March 20, 1998
from Slant, Orlando’s Community Webzine
Come’s music is an acquired taste, and to those who’ve never heard it, I have to say that there’s little simplicity to it. Those looking for an immediately pop riff or a happy-go-lucky tone should look elsewhere. This is the real deal. No patronizing, no quickies.
Come performs an improvisational blend (though I’ve read that the music is very structured with the appearance of improvisation) – blues, free-form jazz, punk, etc. The music starts, stops, changes pace, speeds up, slows, crawls, then builds to a thundering climax. The guitars, by Thalia Zedek and Chris Brokaw, play off of each other in a way I’ve rarely heard before: one plays and the other doesn’t complement it but rather challenges it. Behind it all, the rhythm section, by drummer Danny Coughlin and bassist Sascha Steinfurth (substituting for Winston Bramen, who played bass for Come on their amazing new album, Gently Down The Stream – behind which they are touring), gives the impression that it is trying to keep up, despite being in complete control – a true core to the music.
And then there is Thalia Zedek’s singing: an angry, pained, snarl – the sort of voice you’d attribute to some late-night torch singer. When she sings, people stop and stare, half out of pity, half out of amazement.
All this was in top form for the show at the Go Lounge on March 17, and the crowd, which at first seemed unsure of what to make of Come, quickly fell under their spell.
It took Come only seconds to reach full-throttle. They opened with ‘Hurricane,’ the first track from their previous (and near-perfect mini-album Near Life Experience), and immediately that fury that I have come to associate with Come was established. The drums and bass pounded and balanced. The guitars swayed in noise and precision.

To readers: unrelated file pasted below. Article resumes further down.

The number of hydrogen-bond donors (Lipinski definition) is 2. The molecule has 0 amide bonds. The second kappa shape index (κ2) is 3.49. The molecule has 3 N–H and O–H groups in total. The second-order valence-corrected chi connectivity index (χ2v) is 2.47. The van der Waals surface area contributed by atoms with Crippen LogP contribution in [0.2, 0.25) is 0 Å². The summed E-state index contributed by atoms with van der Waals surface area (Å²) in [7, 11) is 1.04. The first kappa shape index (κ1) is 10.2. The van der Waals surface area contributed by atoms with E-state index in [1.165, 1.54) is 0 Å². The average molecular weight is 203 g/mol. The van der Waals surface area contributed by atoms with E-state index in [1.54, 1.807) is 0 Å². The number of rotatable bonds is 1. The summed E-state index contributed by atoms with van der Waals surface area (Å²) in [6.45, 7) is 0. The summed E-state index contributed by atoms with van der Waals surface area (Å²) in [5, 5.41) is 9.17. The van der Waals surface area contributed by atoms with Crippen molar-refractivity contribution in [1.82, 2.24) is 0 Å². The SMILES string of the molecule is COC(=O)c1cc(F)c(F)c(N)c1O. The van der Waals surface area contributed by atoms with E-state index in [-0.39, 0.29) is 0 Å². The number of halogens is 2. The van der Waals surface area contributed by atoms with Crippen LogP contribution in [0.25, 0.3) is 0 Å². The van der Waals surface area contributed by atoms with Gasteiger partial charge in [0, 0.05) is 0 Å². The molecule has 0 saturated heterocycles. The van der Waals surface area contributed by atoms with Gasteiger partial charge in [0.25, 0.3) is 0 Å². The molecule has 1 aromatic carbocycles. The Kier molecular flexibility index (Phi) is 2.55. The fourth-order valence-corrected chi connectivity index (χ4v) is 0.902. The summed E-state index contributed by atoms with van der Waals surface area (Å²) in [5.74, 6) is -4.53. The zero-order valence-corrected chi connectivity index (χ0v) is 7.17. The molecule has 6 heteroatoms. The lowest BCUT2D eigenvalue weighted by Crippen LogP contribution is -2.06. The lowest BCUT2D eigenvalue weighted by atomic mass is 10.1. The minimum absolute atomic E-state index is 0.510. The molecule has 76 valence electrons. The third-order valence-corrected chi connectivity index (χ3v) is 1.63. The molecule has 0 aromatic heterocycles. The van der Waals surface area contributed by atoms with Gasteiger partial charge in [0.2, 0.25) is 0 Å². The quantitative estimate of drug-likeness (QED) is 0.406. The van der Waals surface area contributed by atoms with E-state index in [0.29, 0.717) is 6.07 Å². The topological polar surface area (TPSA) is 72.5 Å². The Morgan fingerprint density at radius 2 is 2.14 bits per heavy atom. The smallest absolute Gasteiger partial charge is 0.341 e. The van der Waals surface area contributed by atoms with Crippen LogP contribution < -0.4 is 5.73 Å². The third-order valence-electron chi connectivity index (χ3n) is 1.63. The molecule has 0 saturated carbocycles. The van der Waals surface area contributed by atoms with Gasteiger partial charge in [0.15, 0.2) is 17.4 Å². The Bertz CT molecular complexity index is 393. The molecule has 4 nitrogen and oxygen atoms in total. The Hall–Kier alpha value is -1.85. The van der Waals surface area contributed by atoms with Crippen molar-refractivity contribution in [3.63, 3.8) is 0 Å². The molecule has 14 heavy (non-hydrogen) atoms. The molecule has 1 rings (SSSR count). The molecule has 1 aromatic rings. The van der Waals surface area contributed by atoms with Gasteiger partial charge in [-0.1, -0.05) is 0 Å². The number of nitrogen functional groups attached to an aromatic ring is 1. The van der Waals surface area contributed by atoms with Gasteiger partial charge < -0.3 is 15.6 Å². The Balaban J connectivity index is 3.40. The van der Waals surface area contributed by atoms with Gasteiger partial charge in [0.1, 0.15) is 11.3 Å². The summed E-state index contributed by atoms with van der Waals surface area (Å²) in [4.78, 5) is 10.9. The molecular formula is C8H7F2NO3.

Then they quickly went into ‘In/Out,’ a high-speed rocker from their second album, Don’t Ask Don’t Tell. (If you’re interested in an introduction to Come, I highly recommend this album as your starting point.)
And from there, it was sheer bliss.
A majority of the songs came from the Gently Down The Stream album, including intense versions of ‘Stomp,’ ‘Sorry Too Late,’ and ‘A Jam Blues,’ the latter being perhaps the best example of how two guitarists can change the pace of a song without having the rhythm section help them out.
In the middle of the show, Chris Brokaw took over the vocals for a few songs (as he has on the last two albums). His singing is a complete opposite to that of Zedek’s. While her voice instantly grabs attention, his is quiet, controlled, well-aware of itself. He sang ‘Shoot Me First’ from Near Life and ‘Recidivist’ from Gently with great earnestness, starting each song quietly and then building into something captivating.
The set ended with ‘Saints Around My Neck,’ one of my favorites from the new album, and a song that Zedek professed to me before the show as being one of her favorites of the band’s. The song starts slowly, with chiming guitar plucking, and then, over the course of its ten minutes, builds to several climaxes before finally finding it’s groove in the last quarter of it. The song itself is quite an accomplishment in the precision of song-writing, and their performance of it was nothing less than breathtaking.
After a short break, the band then came back for two more songs, the fast and furious ‘Off To One Side,’ from their first album, 1991’s spellbinding Eleven: Eleven, and ‘String,’ another from Don’t Ask.
And then they left the stage, leaving the audience rattled and wanting more.
I am a fiction writer supporting myself as a government clerk for the US army. Until I can fully live off writing, I plan to milk all the luxury I can from the American taxpayer.